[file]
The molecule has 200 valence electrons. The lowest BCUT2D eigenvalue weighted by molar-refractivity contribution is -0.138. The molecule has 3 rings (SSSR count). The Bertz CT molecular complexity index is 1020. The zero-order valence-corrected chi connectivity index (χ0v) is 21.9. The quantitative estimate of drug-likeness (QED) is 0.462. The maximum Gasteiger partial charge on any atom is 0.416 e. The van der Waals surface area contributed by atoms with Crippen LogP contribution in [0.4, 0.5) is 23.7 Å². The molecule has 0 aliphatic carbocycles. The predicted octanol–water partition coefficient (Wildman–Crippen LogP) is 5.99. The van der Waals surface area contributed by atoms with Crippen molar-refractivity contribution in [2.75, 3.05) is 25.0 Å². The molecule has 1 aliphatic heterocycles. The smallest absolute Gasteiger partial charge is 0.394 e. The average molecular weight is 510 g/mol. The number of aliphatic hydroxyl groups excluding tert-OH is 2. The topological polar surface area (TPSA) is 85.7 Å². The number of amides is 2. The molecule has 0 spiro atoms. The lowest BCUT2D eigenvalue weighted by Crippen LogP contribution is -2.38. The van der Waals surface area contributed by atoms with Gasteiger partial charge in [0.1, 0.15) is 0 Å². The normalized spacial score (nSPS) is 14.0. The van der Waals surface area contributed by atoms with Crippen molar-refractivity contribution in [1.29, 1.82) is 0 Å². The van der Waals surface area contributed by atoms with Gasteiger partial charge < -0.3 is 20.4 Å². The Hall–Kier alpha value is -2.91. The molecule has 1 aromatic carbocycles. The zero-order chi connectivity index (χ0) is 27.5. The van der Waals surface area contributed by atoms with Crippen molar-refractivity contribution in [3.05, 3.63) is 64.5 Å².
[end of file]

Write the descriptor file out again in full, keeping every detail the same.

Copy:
The molecule has 200 valence electrons. The lowest BCUT2D eigenvalue weighted by molar-refractivity contribution is -0.138. The molecule has 3 rings (SSSR count). The Bertz CT molecular complexity index is 1020. The zero-order valence-corrected chi connectivity index (χ0v) is 21.9. The quantitative estimate of drug-likeness (QED) is 0.462. The maximum Gasteiger partial charge on any atom is 0.416 e. The van der Waals surface area contributed by atoms with Crippen LogP contribution in [0.4, 0.5) is 23.7 Å². The molecule has 0 aliphatic carbocycles. The predicted octanol–water partition coefficient (Wildman–Crippen LogP) is 5.99. The van der Waals surface area contributed by atoms with Crippen molar-refractivity contribution in [2.75, 3.05) is 25.0 Å². The molecule has 1 aliphatic heterocycles. The smallest absolute Gasteiger partial charge is 0.394 e. The average molecular weight is 510 g/mol. The number of aliphatic hydroxyl groups excluding tert-OH is 2. The topological polar surface area (TPSA) is 85.7 Å². The number of amides is 2. The molecule has 0 spiro atoms. The lowest BCUT2D eigenvalue weighted by Crippen LogP contribution is -2.38. The van der Waals surface area contributed by atoms with Gasteiger partial charge in [0.1, 0.15) is 0 Å². The normalized spacial score (nSPS) is 14.0. The van der Waals surface area contributed by atoms with Crippen molar-refractivity contribution in [1.29, 1.82) is 0 Å². The van der Waals surface area contributed by atoms with Gasteiger partial charge < -0.3 is 20.4 Å². The Hall–Kier alpha value is -2.91. The molecule has 1 aromatic carbocycles. The zero-order chi connectivity index (χ0) is 27.5. The van der Waals surface area contributed by atoms with Crippen molar-refractivity contribution in [3.05, 3.63) is 64.5 Å².